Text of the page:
Page 64 - Week 01 - Tuesday, 9 December 2008

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Even in financial policy around the country, there has been a massive change since the election. The comments that the Chief Minister made are true. Our spending, our commitment, would not drive the budget into deficit. Like the rest of the country and like the rest of the OECD, we are looking at very difficult times over the next two years. The Assembly is going to have to work together to look at how we protect our economy, protect budget surpluses into the future, and work our way out of these difficult times.

MR SPEAKER: Mr Seselja.

MR SESELJA: Thank you, Mr Speaker. Treasurer, was this promise not to go into deficit the same as your promise not to close schools prior to the 2004 election?

MS GALLAGHER: I think I have answered that question.


MR SMYTH: Mr Speaker, my question is also to the Treasurer. Treasurer, in the City News of 4 December 2008, you are quoted as saying:

From my short understanding with Treasury, this seems to be what the whole budget is—it is all estimates and guessing and where things are going to fit to their best understanding at that point in time.

Treasurer, when and on what basis did Treasury tell you that forming a budget is “all estimates and guessing”?

MS GALLAGHER: Mr Smyth has been around here for a long time, and he has been the shadow treasurer for a lot longer than I have been the Treasurer. I think there is an understanding that putting budgets together is based on the best information available at that point in time, and that is why you do things such as the mid-year review, so that you can review the estimates that form part of the budget. In fact, the committee that is formed to review the budget is called the budget estimates committee.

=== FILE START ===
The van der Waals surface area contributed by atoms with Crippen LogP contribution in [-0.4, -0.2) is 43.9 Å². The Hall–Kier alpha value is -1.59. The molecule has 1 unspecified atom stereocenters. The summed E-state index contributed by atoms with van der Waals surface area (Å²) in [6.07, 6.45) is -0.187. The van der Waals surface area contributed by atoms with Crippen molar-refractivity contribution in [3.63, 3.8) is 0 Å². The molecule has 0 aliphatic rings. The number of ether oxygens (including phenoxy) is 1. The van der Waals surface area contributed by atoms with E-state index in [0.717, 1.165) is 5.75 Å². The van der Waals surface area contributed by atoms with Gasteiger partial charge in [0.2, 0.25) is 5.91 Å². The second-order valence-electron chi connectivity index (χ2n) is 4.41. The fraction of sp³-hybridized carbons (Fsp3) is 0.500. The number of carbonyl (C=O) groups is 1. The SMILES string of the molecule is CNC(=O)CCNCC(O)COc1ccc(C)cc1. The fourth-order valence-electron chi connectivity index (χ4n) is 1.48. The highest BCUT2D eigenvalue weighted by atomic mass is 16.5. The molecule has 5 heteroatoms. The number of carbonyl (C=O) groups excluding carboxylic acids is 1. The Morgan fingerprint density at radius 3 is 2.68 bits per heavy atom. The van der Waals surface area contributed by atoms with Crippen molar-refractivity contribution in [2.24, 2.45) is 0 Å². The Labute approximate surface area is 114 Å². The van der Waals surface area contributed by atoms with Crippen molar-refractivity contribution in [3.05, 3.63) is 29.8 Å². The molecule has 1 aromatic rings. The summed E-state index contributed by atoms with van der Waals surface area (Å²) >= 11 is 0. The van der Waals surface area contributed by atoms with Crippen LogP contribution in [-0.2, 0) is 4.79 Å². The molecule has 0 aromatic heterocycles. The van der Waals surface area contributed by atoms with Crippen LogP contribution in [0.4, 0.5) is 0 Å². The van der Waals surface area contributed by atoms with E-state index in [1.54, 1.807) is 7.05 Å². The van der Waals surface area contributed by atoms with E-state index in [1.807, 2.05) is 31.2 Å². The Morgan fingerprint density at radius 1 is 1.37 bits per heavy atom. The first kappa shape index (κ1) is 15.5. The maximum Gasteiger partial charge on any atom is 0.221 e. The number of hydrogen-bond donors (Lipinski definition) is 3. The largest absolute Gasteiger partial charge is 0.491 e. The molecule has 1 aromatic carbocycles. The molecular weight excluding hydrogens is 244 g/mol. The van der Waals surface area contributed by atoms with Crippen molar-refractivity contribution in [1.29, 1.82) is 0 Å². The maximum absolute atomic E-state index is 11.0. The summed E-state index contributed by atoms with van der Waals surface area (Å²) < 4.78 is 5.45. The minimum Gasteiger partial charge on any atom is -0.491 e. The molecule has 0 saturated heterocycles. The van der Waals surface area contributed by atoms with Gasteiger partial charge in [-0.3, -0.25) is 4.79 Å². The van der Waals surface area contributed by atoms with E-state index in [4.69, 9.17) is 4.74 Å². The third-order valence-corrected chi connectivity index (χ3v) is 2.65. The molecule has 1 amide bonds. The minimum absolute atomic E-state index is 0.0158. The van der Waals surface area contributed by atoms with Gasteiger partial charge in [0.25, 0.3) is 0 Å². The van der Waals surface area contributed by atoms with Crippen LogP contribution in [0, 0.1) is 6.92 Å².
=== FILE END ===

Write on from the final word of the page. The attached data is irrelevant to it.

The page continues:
Mr Smyth: So it’s guessing? It could be called a “guessing” budget?

MS GALLAGHER: Look, I don’t stand here and pretend that I have all the answers or all the understanding of the Treasury portfolio. I would be wrong to say that. But what I would say is that when you look at figures, they are the best figures available at the time, and that is the truth, Mr Smyth.

Mr Smyth: But they’re guesses?

MS GALLAGHER: Perhaps I could have been more careful with my language, Mr Smyth; I’ll give you that. But it is true that I don’t stand here with all the answers, and the figures that are put into budgets are estimates at the time, as best as you can foresee into the future, and those estimates change, and we have seen them change a lot, and they are going to change again over the next couple of years.

MR SPEAKER: Mr Smyth, a supplementary?

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